“Hipparchus” by Plato

Who is Lover of Gain?

All men are lovers of gain, but the wise discern true value.

Socrates suggests that Harmodius and Aristogeiton assassinated Hipparchus, not for honor or freedom from tyranny, but because they were jealous of Hipparchus’ influence over the Athenian youths. When “one of the handsome and well-born youths” left them for Hipparchus, “they were so overcome with the pain of this ‘disqualification’ that they slew Hipparchus”.

According to Herodotus’ account in The Histories, Hipparchus had received clear warning concerning his fate in a dream the night before, but still perished. “The oppression of the Athenians continued by the space of four years; and they gained nothing, but were worse used than before.”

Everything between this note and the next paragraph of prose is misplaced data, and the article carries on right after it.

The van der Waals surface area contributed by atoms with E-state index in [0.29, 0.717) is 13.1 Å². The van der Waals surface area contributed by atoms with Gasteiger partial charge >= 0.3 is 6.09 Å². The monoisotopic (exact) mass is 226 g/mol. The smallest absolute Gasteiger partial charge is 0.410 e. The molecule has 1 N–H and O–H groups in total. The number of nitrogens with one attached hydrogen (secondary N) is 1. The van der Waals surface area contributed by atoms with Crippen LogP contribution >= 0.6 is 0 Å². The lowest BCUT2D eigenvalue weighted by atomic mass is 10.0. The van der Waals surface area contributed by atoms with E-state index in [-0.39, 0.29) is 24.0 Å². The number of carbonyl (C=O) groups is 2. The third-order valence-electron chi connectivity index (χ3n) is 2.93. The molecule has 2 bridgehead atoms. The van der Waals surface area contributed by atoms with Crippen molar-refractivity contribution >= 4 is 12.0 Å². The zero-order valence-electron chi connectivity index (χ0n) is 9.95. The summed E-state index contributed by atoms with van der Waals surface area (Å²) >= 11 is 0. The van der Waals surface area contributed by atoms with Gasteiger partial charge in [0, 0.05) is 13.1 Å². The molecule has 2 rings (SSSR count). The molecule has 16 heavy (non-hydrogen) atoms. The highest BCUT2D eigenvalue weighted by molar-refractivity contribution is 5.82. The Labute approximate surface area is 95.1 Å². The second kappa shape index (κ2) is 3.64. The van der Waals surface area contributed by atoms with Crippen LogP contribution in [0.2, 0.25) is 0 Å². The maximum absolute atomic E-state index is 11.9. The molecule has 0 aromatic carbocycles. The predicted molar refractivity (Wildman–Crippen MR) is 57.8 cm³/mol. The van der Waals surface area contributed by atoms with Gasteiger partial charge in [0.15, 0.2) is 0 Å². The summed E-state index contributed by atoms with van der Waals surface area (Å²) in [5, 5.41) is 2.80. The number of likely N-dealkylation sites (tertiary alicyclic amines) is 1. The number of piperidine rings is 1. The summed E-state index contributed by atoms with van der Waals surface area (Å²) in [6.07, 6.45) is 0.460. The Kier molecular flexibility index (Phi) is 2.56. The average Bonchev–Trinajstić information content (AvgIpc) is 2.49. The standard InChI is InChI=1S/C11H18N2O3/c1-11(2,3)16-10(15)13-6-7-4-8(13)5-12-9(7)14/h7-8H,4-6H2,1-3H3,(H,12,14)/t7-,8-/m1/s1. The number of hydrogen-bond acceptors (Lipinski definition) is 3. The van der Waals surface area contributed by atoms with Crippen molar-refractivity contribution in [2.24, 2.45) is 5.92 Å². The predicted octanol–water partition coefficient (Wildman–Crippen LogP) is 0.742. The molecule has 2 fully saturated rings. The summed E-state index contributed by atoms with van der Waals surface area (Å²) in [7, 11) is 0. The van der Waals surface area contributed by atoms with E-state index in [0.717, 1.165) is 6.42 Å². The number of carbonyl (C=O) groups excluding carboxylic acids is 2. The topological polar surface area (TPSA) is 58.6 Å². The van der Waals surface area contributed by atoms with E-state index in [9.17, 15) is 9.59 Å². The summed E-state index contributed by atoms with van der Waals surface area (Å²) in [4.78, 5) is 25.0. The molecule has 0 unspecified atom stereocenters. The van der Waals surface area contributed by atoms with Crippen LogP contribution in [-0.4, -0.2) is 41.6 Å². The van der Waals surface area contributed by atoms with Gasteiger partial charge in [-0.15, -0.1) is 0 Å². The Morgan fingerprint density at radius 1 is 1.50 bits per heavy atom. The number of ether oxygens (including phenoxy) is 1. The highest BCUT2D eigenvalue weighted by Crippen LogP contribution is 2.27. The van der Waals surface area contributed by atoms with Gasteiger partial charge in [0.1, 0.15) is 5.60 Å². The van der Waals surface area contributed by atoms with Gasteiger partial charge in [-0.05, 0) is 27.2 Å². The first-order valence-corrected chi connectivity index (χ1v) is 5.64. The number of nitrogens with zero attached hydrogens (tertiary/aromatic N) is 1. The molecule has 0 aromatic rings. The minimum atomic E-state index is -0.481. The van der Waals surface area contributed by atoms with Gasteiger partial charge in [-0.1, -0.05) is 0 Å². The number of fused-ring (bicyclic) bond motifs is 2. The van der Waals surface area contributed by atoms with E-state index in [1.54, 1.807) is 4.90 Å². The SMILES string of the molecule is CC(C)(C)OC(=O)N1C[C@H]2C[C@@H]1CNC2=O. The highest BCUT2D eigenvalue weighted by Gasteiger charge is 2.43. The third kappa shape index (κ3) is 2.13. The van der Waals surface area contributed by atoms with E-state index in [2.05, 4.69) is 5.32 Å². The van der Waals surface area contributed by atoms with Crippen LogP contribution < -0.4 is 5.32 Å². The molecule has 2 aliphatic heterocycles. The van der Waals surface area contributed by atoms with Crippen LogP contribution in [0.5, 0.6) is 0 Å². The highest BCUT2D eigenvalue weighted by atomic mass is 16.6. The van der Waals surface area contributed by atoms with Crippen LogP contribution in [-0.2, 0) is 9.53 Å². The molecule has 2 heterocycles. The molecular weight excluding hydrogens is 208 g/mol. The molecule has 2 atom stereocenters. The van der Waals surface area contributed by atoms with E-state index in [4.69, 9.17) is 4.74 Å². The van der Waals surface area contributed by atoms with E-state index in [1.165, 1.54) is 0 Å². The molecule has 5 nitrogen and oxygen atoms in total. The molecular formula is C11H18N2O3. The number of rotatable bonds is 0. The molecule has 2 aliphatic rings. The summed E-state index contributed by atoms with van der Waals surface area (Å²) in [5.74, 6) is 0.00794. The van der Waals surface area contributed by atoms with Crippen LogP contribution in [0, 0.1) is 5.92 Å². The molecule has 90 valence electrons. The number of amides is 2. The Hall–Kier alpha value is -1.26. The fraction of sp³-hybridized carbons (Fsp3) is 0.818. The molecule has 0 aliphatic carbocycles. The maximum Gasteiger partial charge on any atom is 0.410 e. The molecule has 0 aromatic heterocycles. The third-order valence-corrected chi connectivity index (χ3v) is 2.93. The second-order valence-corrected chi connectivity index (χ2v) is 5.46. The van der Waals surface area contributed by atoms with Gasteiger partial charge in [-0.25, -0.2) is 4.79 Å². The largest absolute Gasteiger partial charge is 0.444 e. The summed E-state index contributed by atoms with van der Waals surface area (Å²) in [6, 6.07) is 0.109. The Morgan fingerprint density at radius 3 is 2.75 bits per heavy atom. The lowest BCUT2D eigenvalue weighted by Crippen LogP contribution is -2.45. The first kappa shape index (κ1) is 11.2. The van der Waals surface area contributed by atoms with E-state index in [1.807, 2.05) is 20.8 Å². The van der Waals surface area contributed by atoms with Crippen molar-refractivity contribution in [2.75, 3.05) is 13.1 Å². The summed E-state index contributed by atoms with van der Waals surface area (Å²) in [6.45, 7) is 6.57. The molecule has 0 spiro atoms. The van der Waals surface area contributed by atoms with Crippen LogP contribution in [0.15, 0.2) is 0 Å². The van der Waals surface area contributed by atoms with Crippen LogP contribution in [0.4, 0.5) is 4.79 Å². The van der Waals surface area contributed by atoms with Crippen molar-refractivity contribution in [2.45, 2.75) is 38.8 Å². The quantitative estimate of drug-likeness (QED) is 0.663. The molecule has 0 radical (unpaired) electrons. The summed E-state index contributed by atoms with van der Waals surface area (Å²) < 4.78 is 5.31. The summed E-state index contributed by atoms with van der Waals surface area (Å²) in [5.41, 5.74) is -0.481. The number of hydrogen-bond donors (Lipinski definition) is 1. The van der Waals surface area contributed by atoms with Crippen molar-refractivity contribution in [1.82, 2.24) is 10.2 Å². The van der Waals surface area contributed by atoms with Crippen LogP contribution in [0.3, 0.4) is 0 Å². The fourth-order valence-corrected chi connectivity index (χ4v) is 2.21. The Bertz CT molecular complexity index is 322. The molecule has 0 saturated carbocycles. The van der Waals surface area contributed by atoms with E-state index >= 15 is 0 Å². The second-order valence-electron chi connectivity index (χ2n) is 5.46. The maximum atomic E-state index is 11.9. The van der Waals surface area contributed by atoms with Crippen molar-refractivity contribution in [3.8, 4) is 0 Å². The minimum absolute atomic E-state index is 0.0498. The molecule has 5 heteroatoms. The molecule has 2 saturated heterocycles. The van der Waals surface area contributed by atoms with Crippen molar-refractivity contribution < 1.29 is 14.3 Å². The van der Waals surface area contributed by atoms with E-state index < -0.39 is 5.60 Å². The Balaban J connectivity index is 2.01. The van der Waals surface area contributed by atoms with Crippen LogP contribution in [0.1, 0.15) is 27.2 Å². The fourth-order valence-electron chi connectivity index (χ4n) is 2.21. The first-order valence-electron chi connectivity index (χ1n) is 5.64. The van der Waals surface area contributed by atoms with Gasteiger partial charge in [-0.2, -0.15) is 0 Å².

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2 thoughts on ““Hipparchus” by Plato

    1. Nothing was written about the tyrant Hipparchus’ childhood dreams. But if you’re asking about the dream he had before his assassination, Herodotus wrote the following:

      “Now the dream of Hipparchus was the following:- The night before the Panathenaic festival, he thought he saw in his sleep a tall and beautiful man, who stood over him, and read him the following riddle:- Bear thou unbearable woes with the all-bearing heart of a lion; Never, be sure, shall wrong-doer escape the reward of wrong-doing.”

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